The 2002 dossier became the centre of controversy after the Iraq invasion
Documents showing intelligence chiefs were urged to make a key dossier on the Iraqi threat as "firm" as possible have led to new calls for a war inquiry.
Intelligence head Sir John Scarlett was pressed in an e-mail to make analysis of Iraq's weapons of mass destruction as "authoritative" as he could.
Details of this e-mail were released under a freedom of information request.
The Conservatives said the evidence was "damaging", while the Lib Dems said it showed the UK was "duped" into the war.
Critics of the war say the dossier, published in late 2002 as US pressure on Iraq was growing, was "sexed up" to press the case for military action against Saddam Hussein.
The Cabinet Office said the documents had been made available to the Hutton and Butler inquiries which examined the government's use of intelligence in the run-up to the war.
"Lord Butler and Lord Hutton confirmed that all intelligence judgements were made solely by the Joint Intelligence Committee with no political interference," a spokesman said.
Other documents released on Thursday appear to highlight concerns within British intelligence agencies about the dossier and its claims about the advanced state of Iraq's weapons of mass destruction (WMD) capability.
The dossier, published in September 2002, contained the controversial claim that Iraq could use biological and chemical weapons within 45 minutes of being ordered to do so.
As head of the Joint Intelligence Committee, Sir John Scarlett - now head of M16 - was responsible for putting together the document - which the then prime minister Tony Blair used as part of his case for action against Iraq.
In an e-mail to Mr Scarlett on 11 September, Desmond Bowen - the then head of the Cabinet Office's defence secretariat - referred to a draft version of the dossier.
The e-mail was also sent to Alastair Campbell, No 10's Head of Communications, No 10 Chief of Staff Jonathan Powell and the prime minister's chief foreign policy adviser David Manning.
"In looking at the WMD sections, you clearly want to be as firm and authoritative as you can be," Mr Bowen wrote.
"You will need to judge the extent to which you need to hedge your judgements with, for example, 'it is almost certain' and similar caveats.
"I appreciate that this can increase the authenticity of the document in terms of it being a proper assessment but that needs to be weighed against the use that will be made by the opponents of action who will add up the number of judgements on which we do not have absolute clarity."
The dossier became the cause of a huge row between the BBC and Tony Blair's government following the invasion of Iraq and the failure to find WMD.
The Today programme's Andrew Gilligan reported that an unnamed senior official involved in drawing it up had told him parts of it - specifically a claim that Saddam could launch WMD at 45 minutes' notice - had been inserted against the wishes of the intelligence services even though the government "probably knew" the claim was wrong.
This led on to the Hutton inquiry into the death of Dr David Kelly, the WMD specialist who killed himself just over a week after being named by the Ministry of Defence as the source for the BBC's report.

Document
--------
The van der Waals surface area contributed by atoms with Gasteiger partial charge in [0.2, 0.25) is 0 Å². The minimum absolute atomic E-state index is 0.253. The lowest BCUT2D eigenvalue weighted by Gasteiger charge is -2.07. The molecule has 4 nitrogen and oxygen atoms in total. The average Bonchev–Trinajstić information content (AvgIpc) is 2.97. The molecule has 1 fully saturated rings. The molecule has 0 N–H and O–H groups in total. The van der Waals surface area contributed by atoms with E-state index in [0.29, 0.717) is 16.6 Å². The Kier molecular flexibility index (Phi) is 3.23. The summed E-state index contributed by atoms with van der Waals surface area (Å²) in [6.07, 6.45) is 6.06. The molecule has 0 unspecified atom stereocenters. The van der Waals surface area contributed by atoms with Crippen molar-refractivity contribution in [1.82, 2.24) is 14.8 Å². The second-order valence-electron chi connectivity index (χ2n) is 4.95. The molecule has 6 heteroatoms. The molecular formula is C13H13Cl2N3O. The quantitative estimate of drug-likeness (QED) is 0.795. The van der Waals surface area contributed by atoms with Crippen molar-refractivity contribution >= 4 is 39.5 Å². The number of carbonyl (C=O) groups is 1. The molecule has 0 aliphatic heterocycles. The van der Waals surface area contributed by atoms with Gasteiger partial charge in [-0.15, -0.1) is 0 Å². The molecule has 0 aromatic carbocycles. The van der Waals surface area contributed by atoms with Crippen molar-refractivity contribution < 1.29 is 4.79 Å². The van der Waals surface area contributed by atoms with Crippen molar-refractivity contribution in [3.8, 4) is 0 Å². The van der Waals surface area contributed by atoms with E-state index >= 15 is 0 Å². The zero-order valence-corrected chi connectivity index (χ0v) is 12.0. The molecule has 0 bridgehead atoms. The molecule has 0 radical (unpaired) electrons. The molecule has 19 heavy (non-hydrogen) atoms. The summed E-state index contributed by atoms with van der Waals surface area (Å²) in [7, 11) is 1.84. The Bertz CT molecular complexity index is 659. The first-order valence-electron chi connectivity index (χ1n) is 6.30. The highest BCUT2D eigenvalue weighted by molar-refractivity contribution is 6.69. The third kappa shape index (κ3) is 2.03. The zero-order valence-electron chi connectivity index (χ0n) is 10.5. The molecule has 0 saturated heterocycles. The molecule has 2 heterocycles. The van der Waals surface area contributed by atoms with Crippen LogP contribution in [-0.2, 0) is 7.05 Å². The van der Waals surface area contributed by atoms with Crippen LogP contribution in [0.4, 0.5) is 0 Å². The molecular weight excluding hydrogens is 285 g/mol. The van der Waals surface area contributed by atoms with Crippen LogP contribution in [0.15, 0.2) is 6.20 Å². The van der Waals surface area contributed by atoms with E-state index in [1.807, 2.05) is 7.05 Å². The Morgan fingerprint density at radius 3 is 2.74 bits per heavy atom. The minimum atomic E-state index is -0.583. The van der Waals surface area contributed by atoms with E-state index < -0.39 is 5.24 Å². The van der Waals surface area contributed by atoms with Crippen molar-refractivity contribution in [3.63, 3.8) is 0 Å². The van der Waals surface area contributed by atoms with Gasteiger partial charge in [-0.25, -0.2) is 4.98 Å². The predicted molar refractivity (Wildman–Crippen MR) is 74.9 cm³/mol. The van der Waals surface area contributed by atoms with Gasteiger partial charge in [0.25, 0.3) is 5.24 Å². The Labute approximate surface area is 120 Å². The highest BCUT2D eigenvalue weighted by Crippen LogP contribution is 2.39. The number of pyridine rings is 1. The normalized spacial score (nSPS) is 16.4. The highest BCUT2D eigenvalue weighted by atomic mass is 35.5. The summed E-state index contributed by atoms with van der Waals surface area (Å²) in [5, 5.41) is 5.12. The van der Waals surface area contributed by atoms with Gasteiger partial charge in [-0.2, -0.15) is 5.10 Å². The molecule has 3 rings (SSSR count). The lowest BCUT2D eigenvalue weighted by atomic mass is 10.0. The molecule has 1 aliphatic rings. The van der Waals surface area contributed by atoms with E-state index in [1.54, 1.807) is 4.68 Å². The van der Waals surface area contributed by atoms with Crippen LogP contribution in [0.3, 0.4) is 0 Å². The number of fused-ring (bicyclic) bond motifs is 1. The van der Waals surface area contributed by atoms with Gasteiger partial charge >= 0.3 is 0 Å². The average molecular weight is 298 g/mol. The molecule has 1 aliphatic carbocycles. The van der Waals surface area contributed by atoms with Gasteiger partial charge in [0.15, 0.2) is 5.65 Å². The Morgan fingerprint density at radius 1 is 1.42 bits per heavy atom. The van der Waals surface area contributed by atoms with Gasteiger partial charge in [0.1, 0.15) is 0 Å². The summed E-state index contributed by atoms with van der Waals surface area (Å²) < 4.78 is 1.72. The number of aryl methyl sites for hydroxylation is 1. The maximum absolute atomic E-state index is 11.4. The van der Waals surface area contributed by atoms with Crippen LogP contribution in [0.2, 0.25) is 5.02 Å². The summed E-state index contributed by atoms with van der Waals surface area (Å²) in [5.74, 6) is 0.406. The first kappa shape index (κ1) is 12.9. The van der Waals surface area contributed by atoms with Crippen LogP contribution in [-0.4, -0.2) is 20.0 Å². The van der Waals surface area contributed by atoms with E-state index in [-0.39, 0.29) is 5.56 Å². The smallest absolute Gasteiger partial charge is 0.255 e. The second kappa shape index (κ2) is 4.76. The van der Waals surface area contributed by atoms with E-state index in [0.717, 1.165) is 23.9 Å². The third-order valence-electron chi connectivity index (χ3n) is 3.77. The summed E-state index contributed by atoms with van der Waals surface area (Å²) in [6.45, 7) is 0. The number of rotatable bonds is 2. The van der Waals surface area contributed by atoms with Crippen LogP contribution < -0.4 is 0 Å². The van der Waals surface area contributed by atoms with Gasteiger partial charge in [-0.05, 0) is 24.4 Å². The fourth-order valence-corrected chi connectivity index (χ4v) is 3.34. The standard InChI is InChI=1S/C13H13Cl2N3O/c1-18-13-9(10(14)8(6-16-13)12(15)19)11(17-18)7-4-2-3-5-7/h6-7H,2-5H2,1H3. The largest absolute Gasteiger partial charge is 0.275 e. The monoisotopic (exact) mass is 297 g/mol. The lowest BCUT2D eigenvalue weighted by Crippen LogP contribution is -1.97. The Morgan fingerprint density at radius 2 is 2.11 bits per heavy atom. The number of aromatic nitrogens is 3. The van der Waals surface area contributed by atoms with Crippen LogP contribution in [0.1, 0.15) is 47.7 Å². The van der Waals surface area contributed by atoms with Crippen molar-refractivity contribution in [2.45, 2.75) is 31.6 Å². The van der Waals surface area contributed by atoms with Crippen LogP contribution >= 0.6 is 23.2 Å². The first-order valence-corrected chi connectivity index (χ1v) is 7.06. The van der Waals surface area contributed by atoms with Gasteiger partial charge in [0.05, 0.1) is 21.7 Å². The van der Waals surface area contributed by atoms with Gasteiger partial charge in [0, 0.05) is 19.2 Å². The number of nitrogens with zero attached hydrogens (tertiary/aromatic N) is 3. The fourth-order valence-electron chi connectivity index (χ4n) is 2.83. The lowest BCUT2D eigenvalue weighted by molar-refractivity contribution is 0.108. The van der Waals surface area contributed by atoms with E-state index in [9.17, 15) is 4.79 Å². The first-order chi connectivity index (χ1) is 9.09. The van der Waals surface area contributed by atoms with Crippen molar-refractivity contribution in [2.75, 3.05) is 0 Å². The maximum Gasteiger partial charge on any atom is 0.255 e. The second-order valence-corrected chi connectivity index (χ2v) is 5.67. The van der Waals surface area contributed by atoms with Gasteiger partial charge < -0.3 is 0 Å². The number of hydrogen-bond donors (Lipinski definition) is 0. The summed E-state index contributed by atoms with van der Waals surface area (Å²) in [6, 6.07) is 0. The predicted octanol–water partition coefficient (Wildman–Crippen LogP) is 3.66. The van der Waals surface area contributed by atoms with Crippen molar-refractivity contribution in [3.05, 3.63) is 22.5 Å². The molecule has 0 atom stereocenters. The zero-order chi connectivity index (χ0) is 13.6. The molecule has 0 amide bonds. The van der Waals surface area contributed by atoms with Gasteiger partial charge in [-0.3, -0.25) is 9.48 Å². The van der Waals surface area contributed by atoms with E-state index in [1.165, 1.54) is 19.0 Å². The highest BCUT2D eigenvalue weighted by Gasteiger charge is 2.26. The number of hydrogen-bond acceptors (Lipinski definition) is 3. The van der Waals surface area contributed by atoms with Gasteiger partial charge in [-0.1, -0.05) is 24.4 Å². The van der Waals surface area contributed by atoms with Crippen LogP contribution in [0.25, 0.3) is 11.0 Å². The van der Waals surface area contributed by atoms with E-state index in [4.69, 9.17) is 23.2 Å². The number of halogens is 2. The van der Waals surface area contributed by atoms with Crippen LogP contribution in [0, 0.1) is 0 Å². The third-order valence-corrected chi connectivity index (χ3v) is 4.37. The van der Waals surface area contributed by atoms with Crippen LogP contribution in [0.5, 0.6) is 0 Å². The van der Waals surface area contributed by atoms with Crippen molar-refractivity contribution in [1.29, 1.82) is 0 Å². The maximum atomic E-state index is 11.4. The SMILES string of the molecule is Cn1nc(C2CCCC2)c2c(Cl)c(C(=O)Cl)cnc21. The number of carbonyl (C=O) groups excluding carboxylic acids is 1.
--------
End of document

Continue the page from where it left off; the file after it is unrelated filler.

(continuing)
Lord Hutton's inquiry ruled that Mr Gilligan's report had been wrong because Joint Intelligence Committee chairman John Scarlett had had ownership of the dossier and had agreed to everything included in it.
Lord Hutton also said the 45-minute claim - which was withdrawn 10 months later - was based on a report received by the intelligence services that they believed at the time to be reliable.
Critics say too many caveats about Iraq's WMD capability were taken out of the final dossier to make the case for action against Saddam Hussein more convincing to the public.
"These minutes shed interesting light on the process by which the caveats in the Joint Intelligence Committee's original assessment of Iraq's WMD programme were stripped out of the dossier presented to Parliament and the British public," said shadow foreign secretary William Hague.
Reiterating his call for a full-scale inquiry into the origins of UK involvement in the invasion of Iraq, Mr Hague said there had a "steady stream of damaging revelations about the events leading up to the war".
For the Lib Dems, foreign affairs spokesman Edward Davey said the documents "confirm the widely held suspicions that leading officials and political advisers close to Tony Blair were deliberately tweaking the presentation of the intelligence to bolster the case for war on Iraq".
The government has always maintained Iraq was a serious threat and it believed at the time that it had WMD capability.
Other e-mails released on Thursday showed that certain intelligence officials complained of "iffy drafting" in the dossier.
In one e-mail, an unnamed official says: "I note that the paper suggests that Saddam's biotech efforts have gone much further than we ever feared."
The official then refers to the claim that Iraq had "assembled specialists to work on its nuclear programme" and added: "Dr Frankenstein, I presume?"
The Cabinet Office said it could not disclose which agencies the officials cited worked for but said they were in "sensitive posts".
The documents were released after Information Commissioner Richard Thomas backed an FOI request to publish them.